These free, printable Sky Maps (star charts) by astrononer Jeff DeTray will help find your way around the night sky!
Each month, Jeff’s Sky Maps highlight a wonderful event in the evening sky—including beautiful stars, constellations, planets, conjuntions with the Moon, meteor showers, and other amazing celestial objects.
Sky Map February 2015
By Jeff DeTray, Almanac astronomer writer
Follow Jeff DeTray’s sky adventures at AstronomyBoy.com
This Month: Orion Takes Center Stage
Just click, print, and bring outside!
There is no brighter constellation in the night sky than Orion, the Hunter. And there is no better time to view Orion than an early evening in February, so bundle up!
When you look to the south in February, Orion dominates the view, standing tall and proud. Let’s examine the Hunter in detail. This month’s Sky Map includes a close-up view of Orion on the right side of the map.
The main figure of Orion consists of seven bright stars. The brightest of these are Betelgeuse on his left shoulder and Rigel on his right knee. Both are among the sky’s 10 brightest stars, and they have distinctly different colors. At a glance, it is easy to see that Betelgeuse is a yellowish orange star, while Rigel is a dazzling blue-white. In general, the colors of stars are very subtle, but the colors of these two bright stars are easy to see.
Betelgeuse and Rigel are both classified as “supergiant” stars, having about 8 and 21 times the mass, respectively, of our Sun. Where Betelgeuse really excels, however, is in its sheer size: It is as much as 1,000 times larger than our Sun!
On Orion’s right shoulder lies the very blue star Bellatrix, whose name means “female warrior.” It’s no coincidence that the Bellatrix Lestrange character in the Harry Potter books is extremely warlike (and not in a good way!). Bellatrix (the star) is even bluer than Rigel, but because Bellatrix is dimmer, its color is less apparent except on especially clear, dark nights.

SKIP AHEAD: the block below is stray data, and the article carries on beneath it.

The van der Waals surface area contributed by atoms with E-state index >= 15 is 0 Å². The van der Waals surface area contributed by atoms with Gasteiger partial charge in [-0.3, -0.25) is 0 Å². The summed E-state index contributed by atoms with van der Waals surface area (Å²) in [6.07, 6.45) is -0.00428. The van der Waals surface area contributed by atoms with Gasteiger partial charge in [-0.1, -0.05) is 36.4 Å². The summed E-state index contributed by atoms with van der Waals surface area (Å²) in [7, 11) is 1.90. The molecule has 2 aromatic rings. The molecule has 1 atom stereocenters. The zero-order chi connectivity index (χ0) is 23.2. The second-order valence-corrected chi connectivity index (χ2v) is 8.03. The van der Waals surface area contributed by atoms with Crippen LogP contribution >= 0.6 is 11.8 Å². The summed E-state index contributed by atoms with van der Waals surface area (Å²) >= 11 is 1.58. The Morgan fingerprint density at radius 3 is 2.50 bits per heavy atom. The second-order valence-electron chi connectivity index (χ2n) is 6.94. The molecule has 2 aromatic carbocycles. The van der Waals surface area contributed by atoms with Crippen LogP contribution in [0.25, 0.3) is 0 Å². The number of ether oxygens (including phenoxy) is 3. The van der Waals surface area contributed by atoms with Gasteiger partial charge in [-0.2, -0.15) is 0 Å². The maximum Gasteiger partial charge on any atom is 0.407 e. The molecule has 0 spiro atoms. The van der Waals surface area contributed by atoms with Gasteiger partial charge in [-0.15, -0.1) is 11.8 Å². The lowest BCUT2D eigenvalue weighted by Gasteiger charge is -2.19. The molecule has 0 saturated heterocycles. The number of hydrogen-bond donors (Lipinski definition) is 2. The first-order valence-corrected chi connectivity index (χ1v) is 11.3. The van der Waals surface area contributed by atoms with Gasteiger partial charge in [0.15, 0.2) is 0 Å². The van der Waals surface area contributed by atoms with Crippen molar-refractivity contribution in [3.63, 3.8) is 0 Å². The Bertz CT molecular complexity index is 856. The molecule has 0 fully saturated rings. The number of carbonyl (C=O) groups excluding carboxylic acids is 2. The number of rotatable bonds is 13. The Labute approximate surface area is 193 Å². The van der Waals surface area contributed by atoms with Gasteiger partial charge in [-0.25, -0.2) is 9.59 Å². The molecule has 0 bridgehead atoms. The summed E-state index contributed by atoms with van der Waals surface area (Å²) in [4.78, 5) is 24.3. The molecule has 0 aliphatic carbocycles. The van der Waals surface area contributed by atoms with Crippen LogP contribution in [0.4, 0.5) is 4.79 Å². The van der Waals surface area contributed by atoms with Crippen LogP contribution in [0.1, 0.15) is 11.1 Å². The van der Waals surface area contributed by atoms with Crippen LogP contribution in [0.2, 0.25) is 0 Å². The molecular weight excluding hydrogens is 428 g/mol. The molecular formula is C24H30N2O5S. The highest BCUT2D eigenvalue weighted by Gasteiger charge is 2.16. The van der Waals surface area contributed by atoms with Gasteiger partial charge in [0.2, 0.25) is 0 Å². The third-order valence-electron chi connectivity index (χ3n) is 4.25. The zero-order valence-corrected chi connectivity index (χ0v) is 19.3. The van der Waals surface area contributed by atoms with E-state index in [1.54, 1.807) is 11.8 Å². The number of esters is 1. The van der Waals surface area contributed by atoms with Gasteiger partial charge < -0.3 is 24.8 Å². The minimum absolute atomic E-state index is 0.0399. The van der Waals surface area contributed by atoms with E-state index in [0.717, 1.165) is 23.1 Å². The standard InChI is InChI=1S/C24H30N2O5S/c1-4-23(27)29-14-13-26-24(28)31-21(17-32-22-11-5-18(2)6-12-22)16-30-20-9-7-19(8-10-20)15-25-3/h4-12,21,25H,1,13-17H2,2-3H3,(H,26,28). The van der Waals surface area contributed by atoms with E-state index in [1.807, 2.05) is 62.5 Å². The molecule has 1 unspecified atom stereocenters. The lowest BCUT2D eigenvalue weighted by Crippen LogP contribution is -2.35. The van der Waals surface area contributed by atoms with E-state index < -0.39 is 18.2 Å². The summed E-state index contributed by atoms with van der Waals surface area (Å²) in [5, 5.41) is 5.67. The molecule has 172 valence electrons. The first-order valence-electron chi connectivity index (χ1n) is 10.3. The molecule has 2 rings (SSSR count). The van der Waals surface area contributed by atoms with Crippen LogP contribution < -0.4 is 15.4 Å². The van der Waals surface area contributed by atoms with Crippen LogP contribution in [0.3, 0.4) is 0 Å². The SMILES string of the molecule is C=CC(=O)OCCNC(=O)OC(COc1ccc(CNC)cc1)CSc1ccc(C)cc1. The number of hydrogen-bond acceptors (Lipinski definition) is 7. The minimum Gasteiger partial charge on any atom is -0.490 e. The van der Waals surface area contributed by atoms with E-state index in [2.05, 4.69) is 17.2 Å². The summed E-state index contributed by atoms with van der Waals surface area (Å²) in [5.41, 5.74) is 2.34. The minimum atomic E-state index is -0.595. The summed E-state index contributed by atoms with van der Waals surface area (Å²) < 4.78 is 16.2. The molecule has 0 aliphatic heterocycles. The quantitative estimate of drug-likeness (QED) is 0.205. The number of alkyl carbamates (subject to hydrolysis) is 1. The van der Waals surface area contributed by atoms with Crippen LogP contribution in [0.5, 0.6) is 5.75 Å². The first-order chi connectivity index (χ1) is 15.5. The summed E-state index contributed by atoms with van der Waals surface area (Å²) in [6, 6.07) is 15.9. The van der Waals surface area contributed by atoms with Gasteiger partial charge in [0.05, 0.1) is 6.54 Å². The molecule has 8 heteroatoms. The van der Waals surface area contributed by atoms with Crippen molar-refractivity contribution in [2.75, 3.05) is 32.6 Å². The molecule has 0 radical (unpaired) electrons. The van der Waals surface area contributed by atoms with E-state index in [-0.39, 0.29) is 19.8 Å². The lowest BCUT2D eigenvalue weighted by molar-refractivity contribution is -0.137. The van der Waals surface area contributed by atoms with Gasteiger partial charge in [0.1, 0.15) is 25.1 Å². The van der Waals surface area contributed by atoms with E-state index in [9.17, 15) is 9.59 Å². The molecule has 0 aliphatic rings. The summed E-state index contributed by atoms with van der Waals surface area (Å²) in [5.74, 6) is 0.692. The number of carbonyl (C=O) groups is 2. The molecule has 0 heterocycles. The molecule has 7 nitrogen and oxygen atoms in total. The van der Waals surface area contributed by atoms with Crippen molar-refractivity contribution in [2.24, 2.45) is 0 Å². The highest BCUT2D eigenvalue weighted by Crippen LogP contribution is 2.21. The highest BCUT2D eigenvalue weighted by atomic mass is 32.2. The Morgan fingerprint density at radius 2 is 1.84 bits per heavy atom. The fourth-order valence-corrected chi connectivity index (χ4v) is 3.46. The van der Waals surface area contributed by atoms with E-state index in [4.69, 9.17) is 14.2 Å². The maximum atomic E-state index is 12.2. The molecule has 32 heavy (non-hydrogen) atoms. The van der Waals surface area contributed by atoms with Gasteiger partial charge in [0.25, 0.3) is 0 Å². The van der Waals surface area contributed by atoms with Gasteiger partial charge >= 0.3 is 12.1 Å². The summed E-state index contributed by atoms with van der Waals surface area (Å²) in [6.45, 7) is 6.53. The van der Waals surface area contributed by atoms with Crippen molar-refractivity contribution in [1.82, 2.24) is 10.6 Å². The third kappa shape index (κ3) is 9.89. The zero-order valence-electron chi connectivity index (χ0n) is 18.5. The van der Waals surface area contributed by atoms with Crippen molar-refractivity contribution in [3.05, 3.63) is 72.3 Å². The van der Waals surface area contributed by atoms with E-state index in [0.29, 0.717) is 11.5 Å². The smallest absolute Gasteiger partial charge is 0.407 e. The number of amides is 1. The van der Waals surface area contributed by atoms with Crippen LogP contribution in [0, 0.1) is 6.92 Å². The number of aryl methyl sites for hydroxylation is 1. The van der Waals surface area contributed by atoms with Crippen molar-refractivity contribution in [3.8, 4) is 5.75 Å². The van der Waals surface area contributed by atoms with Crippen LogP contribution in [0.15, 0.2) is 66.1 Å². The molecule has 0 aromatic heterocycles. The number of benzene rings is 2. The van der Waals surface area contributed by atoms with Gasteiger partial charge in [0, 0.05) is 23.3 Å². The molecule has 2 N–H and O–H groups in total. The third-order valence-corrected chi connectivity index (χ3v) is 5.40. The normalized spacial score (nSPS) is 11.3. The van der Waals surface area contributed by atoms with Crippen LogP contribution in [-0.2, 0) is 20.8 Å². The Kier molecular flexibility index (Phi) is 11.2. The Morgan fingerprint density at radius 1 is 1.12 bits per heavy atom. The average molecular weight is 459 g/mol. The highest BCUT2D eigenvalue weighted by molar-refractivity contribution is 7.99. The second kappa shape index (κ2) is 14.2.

Completing the main outline of Orion is Saiph, marking the Hunter’s left knee. This is another supergiant star, 22 times the mass of our Sun.
The three stars of the Belt are a prominent feature of Orion. These stars span the midsection of the Hunter, forming a straight bright line. Although we call it the Belt, this asterism (unofficial star pattern) has many names in various cultures and religions, including the “yardstick,” the “wand,” and the “Three Kings.”
If you are viewing Orion from a dark location, you’ll be able to see his arm rising upward from Betelgeuse. The arm is often depicted as holding a weapon of some sort, often a club. Orion’s other arm extends to the right of Bellatrix and holds a shield to fend off the Hunter’s enemies.
Finally, you may notice a group of three stars hanging downward below the Belt. These are said to represent Orion’s sword. The middle “star” in the sword isn’t a star at all, but is instead a giant cloud of glowing gas and dust known as the Orion Nebula or the Great Nebula in Orion.
The nebula is a stellar nursery, where new stars are being born at this very minute. The cloud glows because many young stars are still embedded within it. With binoculars, the Great Nebula looks like a small, glowing cloud. It is the closest star-forming region to Earth, a mere 1,300 light-years away!
Sky map produced using Chris Marriott’s Skymap Pro
See our Sky Watch page for more highlights of the monthly sky, courtesy of The Old Farmer’s Almanac.